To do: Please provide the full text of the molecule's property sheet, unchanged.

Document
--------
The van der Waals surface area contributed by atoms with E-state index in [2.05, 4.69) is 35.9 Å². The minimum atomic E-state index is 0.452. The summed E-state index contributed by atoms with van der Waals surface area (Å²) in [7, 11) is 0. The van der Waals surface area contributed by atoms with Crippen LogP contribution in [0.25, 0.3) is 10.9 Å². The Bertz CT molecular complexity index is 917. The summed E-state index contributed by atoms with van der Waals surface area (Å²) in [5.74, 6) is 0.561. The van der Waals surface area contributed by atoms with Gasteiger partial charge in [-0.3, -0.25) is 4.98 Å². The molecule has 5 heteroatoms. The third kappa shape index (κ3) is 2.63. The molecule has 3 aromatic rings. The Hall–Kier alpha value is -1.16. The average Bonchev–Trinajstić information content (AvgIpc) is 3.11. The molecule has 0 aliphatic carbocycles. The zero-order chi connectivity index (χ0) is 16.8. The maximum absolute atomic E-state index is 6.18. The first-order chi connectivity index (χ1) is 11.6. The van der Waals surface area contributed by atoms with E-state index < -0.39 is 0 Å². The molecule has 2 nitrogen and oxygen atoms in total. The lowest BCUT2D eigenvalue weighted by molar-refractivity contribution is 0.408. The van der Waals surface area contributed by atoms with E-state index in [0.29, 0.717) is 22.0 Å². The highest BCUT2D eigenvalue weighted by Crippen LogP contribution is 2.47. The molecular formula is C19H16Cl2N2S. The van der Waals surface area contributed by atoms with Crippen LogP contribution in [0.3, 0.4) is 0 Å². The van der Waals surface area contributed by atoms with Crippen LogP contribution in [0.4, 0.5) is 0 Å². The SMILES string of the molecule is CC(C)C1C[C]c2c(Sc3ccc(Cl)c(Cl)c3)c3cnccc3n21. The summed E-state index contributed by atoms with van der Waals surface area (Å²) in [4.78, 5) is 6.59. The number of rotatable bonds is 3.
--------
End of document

The van der Waals surface area contributed by atoms with E-state index in [2.05, 4.69) is 35.9 Å². The minimum atomic E-state index is 0.452. The summed E-state index contributed by atoms with van der Waals surface area (Å²) in [7, 11) is 0. The van der Waals surface area contributed by atoms with Crippen LogP contribution in [0.25, 0.3) is 10.9 Å². The Bertz CT molecular complexity index is 917. The summed E-state index contributed by atoms with van der Waals surface area (Å²) in [5.74, 6) is 0.561. The van der Waals surface area contributed by atoms with Gasteiger partial charge in [-0.3, -0.25) is 4.98 Å². The molecule has 5 heteroatoms. The third kappa shape index (κ3) is 2.63. The molecule has 3 aromatic rings. The Hall–Kier alpha value is -1.16. The average Bonchev–Trinajstić information content (AvgIpc) is 3.11. The molecule has 0 aliphatic carbocycles. The zero-order chi connectivity index (χ0) is 16.8. The maximum absolute atomic E-state index is 6.18. The first-order chi connectivity index (χ1) is 11.6. The van der Waals surface area contributed by atoms with E-state index < -0.39 is 0 Å². The molecule has 2 nitrogen and oxygen atoms in total. The lowest BCUT2D eigenvalue weighted by molar-refractivity contribution is 0.408. The van der Waals surface area contributed by atoms with E-state index in [0.29, 0.717) is 22.0 Å². The highest BCUT2D eigenvalue weighted by Crippen LogP contribution is 2.47. The molecular formula is C19H16Cl2N2S. The van der Waals surface area contributed by atoms with Crippen LogP contribution in [0.3, 0.4) is 0 Å². The van der Waals surface area contributed by atoms with Crippen LogP contribution in [0.4, 0.5) is 0 Å². The SMILES string of the molecule is CC(C)C1C[C]c2c(Sc3ccc(Cl)c(Cl)c3)c3cnccc3n21. The summed E-state index contributed by atoms with van der Waals surface area (Å²) in [4.78, 5) is 6.59. The number of rotatable bonds is 3.